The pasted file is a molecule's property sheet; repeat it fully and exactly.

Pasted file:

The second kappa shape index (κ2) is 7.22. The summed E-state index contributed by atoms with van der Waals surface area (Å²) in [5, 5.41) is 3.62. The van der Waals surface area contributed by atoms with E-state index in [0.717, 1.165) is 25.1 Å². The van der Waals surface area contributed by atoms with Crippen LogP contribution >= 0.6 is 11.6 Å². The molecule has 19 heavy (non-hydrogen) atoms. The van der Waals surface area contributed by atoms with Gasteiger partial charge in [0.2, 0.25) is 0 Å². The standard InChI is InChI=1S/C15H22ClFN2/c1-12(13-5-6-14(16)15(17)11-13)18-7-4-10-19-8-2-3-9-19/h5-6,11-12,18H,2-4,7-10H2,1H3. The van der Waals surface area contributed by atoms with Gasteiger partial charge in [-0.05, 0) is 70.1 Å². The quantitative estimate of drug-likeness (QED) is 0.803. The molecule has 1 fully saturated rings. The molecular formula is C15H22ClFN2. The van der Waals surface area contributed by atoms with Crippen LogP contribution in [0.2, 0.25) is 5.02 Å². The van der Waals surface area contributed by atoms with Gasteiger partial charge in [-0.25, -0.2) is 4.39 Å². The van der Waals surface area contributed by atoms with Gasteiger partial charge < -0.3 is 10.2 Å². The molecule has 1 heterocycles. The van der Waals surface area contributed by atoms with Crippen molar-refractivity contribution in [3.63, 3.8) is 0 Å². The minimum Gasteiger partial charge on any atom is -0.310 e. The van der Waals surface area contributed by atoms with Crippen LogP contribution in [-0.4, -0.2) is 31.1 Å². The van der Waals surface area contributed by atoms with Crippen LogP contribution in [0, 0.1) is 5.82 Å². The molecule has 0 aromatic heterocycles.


The second kappa shape index (κ2) is 7.22. The summed E-state index contributed by atoms with van der Waals surface area (Å²) in [5, 5.41) is 3.62. The van der Waals surface area contributed by atoms with E-state index in [0.717, 1.165) is 25.1 Å². The van der Waals surface area contributed by atoms with Crippen LogP contribution >= 0.6 is 11.6 Å². The molecule has 19 heavy (non-hydrogen) atoms. The van der Waals surface area contributed by atoms with Gasteiger partial charge in [0.2, 0.25) is 0 Å². The standard InChI is InChI=1S/C15H22ClFN2/c1-12(13-5-6-14(16)15(17)11-13)18-7-4-10-19-8-2-3-9-19/h5-6,11-12,18H,2-4,7-10H2,1H3. The van der Waals surface area contributed by atoms with Gasteiger partial charge in [-0.05, 0) is 70.1 Å². The quantitative estimate of drug-likeness (QED) is 0.803. The molecule has 1 fully saturated rings. The molecular formula is C15H22ClFN2. The van der Waals surface area contributed by atoms with Crippen LogP contribution in [0.2, 0.25) is 5.02 Å². The van der Waals surface area contributed by atoms with Gasteiger partial charge in [-0.25, -0.2) is 4.39 Å². The van der Waals surface area contributed by atoms with Gasteiger partial charge < -0.3 is 10.2 Å². The molecule has 1 heterocycles. The van der Waals surface area contributed by atoms with Crippen molar-refractivity contribution in [3.63, 3.8) is 0 Å². The minimum Gasteiger partial charge on any atom is -0.310 e. The van der Waals surface area contributed by atoms with Crippen LogP contribution in [-0.4, -0.2) is 31.1 Å². The van der Waals surface area contributed by atoms with Crippen LogP contribution in [0, 0.1) is 5.82 Å². The molecule has 0 aromatic heterocycles.